“I may not know much,” she says from the edge of the circle of women – the group with whom I’ve come to share my book. “But I know you’re too young and normal looking to be a Jesus Freak. Believe me, I was there.”
In the book-filled basement room of the art center where I’m speaking, I feel knocked off balance by the force of her words.
She’s thinking, of course, of the 1960s version, the hippie-turned-evangelists, roaming the streets, blissed out on Jesus. Strumming guitars and handing out tracts. I’m talking about something else entirely.
I back up. I try to explain, a little bit, about the way that the term Jesus Freak morphed into something else in the ‘90s evangelical culture in which I was raised. I talk about DC Talk – “Who?” she says “ZZ Top?” – and their hit song that challenged Christian youth to let their (Jesus) freak flag fly and embrace their wacky new identity.
So what if the rest of the world made fun of you? Mocked you. Pushed you out to the far edges of their social circles. I don’t really care if they label me a Jesus Freak, the band sang, and they were so cool up there on stage, a hundred lights swirling around them. There ain’t no denyin’ the Truth!
I try to explain that when I say Jesus Freak, I’m talking about this resurgence – this wave of passion that rolled through the Christian world where I spent my youth. I’m alluding to this fact that I began to find my identity in not belonging in being an outcast for Jesus in being different from everyone and proud of it, wearing the Witness-Wear T-shirt, the WWJD bracelet, carrying my Bible to and from class.
This new “Jesus Freak” culture surged around me, and I disappeared into it.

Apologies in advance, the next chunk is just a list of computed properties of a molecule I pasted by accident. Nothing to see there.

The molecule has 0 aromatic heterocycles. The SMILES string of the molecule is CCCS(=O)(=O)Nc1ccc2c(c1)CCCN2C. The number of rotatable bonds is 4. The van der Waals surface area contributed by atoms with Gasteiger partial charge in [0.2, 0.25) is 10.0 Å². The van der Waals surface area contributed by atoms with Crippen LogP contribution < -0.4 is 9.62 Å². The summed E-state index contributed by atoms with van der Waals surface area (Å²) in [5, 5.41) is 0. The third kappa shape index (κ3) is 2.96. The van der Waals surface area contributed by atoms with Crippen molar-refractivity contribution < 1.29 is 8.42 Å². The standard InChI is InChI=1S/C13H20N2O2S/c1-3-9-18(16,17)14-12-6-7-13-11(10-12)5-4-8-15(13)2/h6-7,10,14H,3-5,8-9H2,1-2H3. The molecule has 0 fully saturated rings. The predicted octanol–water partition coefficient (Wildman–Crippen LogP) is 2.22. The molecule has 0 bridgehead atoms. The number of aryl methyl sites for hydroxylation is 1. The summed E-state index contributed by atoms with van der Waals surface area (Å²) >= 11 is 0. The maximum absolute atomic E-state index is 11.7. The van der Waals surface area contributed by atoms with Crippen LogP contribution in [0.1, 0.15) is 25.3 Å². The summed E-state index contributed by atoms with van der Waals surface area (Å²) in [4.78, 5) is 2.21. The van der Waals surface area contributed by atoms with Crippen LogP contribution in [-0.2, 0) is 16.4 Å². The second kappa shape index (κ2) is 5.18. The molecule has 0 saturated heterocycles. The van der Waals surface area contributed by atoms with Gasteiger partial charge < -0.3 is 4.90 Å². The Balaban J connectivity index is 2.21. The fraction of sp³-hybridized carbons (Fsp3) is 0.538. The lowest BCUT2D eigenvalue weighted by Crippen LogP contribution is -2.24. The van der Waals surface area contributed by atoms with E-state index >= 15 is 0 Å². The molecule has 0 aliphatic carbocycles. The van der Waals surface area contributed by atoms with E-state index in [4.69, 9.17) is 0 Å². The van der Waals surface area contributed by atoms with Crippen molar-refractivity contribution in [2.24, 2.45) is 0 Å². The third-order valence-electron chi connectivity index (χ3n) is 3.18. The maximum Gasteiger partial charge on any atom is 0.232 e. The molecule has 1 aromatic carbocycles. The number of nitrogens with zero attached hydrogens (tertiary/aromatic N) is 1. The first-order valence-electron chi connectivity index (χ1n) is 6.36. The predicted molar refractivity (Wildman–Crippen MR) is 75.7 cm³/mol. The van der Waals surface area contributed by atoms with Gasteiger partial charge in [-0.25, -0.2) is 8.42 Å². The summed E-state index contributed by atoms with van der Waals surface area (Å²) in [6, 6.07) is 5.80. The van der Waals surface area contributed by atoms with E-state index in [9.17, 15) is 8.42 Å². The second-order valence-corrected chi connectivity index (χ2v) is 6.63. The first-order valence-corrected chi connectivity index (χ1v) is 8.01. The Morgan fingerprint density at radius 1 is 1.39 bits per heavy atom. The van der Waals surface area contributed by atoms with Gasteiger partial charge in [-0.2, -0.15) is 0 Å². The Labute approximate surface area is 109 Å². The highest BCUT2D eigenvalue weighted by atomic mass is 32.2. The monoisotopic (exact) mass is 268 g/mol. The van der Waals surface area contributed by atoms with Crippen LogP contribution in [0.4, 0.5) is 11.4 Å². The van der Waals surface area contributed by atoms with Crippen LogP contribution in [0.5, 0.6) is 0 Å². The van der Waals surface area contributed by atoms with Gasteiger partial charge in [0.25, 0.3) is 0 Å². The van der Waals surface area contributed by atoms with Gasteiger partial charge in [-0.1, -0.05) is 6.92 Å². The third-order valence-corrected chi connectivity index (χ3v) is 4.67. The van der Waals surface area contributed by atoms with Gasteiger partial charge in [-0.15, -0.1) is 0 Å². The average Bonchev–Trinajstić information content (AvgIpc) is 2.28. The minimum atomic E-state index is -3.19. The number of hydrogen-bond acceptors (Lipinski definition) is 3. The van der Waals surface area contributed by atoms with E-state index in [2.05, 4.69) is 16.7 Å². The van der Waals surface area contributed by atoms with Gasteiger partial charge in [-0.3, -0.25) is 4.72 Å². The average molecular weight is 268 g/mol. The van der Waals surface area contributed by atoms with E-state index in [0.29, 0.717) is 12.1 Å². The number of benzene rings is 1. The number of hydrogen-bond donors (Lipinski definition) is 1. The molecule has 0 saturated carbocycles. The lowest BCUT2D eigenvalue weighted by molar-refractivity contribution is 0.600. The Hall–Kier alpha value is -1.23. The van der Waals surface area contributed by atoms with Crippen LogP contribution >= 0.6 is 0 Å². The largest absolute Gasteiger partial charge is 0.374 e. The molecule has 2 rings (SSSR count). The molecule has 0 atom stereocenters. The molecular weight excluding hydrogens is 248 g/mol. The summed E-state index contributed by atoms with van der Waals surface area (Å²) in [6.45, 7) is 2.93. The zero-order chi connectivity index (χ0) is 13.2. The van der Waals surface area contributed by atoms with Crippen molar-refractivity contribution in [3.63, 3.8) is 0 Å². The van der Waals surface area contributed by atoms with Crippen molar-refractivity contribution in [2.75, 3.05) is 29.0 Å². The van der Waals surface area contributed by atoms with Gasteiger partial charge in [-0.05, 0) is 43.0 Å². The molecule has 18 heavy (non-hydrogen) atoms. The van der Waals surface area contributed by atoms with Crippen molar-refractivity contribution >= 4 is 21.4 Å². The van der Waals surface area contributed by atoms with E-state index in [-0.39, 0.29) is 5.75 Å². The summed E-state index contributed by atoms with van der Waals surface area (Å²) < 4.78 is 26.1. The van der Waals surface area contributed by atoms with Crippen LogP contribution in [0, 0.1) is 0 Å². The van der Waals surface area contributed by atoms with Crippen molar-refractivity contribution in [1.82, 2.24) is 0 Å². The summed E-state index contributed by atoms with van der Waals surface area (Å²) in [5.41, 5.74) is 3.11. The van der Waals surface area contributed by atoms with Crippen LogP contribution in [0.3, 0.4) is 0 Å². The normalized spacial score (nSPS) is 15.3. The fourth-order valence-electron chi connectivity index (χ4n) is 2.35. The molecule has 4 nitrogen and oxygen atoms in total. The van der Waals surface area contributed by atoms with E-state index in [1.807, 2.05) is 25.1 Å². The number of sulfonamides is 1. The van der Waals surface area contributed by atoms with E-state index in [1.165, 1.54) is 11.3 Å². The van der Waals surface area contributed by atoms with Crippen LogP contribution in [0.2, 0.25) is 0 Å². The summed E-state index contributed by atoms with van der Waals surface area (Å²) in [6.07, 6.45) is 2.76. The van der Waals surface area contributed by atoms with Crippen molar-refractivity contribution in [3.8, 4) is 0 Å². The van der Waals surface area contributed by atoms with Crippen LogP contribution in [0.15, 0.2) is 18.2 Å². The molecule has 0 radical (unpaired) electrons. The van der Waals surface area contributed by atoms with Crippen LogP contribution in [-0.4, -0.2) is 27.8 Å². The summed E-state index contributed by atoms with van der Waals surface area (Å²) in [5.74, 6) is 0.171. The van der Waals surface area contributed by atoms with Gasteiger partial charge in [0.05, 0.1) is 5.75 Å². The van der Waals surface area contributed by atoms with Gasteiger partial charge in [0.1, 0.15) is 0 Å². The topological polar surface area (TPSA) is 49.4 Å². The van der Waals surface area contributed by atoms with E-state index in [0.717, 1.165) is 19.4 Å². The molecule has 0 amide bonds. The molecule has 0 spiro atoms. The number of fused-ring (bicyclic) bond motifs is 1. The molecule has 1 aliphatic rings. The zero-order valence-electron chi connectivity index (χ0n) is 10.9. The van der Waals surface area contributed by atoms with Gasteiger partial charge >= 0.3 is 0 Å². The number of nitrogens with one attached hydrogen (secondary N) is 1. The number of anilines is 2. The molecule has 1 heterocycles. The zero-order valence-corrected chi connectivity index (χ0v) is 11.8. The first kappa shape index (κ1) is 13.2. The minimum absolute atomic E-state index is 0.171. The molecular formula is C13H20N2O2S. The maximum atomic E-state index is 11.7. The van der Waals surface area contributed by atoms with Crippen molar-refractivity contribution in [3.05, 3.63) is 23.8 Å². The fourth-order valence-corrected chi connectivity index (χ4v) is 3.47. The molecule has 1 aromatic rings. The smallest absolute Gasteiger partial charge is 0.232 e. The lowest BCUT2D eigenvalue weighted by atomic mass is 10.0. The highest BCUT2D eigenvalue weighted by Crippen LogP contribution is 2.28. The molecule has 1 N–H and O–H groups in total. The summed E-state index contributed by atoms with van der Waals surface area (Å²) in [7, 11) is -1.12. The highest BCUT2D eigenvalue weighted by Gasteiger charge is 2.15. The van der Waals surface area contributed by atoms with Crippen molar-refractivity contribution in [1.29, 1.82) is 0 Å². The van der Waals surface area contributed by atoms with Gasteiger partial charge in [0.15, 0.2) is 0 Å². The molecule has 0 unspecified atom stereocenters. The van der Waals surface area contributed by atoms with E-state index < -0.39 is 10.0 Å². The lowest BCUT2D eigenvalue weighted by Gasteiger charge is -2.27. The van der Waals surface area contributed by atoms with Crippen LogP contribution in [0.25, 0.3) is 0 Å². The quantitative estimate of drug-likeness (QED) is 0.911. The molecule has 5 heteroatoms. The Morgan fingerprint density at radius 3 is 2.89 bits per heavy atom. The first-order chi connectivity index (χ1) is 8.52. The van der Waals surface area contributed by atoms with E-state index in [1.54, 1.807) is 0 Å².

The other day, I got a message from someone who’s read some of my recent articles online. “Not really sure I understand what you are saying,” she says. “I saw that you described yourself as a recovering Jesus freak…and it seemed sad to me that someone would want to recover from that.”
I closed the message without responding, because I don’t know how to explain it in one short note. What do I mean when I say “recovering Jesus Freak”?
I mean that I spent so many years defining myself by how out of step I was with the culture around me. I measured my success in t-shirts and purity pledges, missions trips and prayer group meetings. I thought the less “The World” loved me, the more God would.
During those years, I learned that I was supposed to find my identity in Christ, and I took it to heart – but I got Christ and evangelical subculture all mixed up in my head. I thought they were the same thing. So I built my life on I Kissed Dating Goodbye and Christian rock concerts, school Bible studies and early-morning prayer meetings.
No one ever called me a Jesus Freak. But they didn’t really pay much attention to me either. They gave me wide berth as I careened through the halls like a firecracker, burning hot for Jesus.
And when I say I’m recovering, it’s not from Jesus himself. It’s from this false identity I inhabited so fully during those years.
I’m recovering from the defensive pose, the arms-crossed-over-a-Go-Against-The-Flow-tshirt. Because it’s a thin line between I don’t care what you think and I don’t care about you. And when you’re fifteen, the former so often bleeds into the latter.
I’m recovering, bit by bit, from a personality bent toward performance and an evangelical culture that encouraged that in me. I’m learning to separate my self-worth from the things I do – the Bible studies I lead, the length of my “quiet times,” the intensity of my worship songs. I’m learning, slowly, that I don’t have to be good to be Loved.
I’m recovering because finding my identity in Christ is at once so much more simple and so much more difficult than finding it in a t-shirt. It’s choosing again and again to believe that I am defined only by the depth of his love for me – long and wide and high and deep. It’s covering me completely – obscuring all that I do or don’t do until it no longer really matters.
What I’m trying to say is that for so many years, I defined myself by a cultural construct instead of by the infinite love of God.
And so I’m a recovering Jesus Freak. I’m letting go of who I always thought I was supposed to be and trying to live into who I already am: Beloved.
I’m learning every day that it’s enough.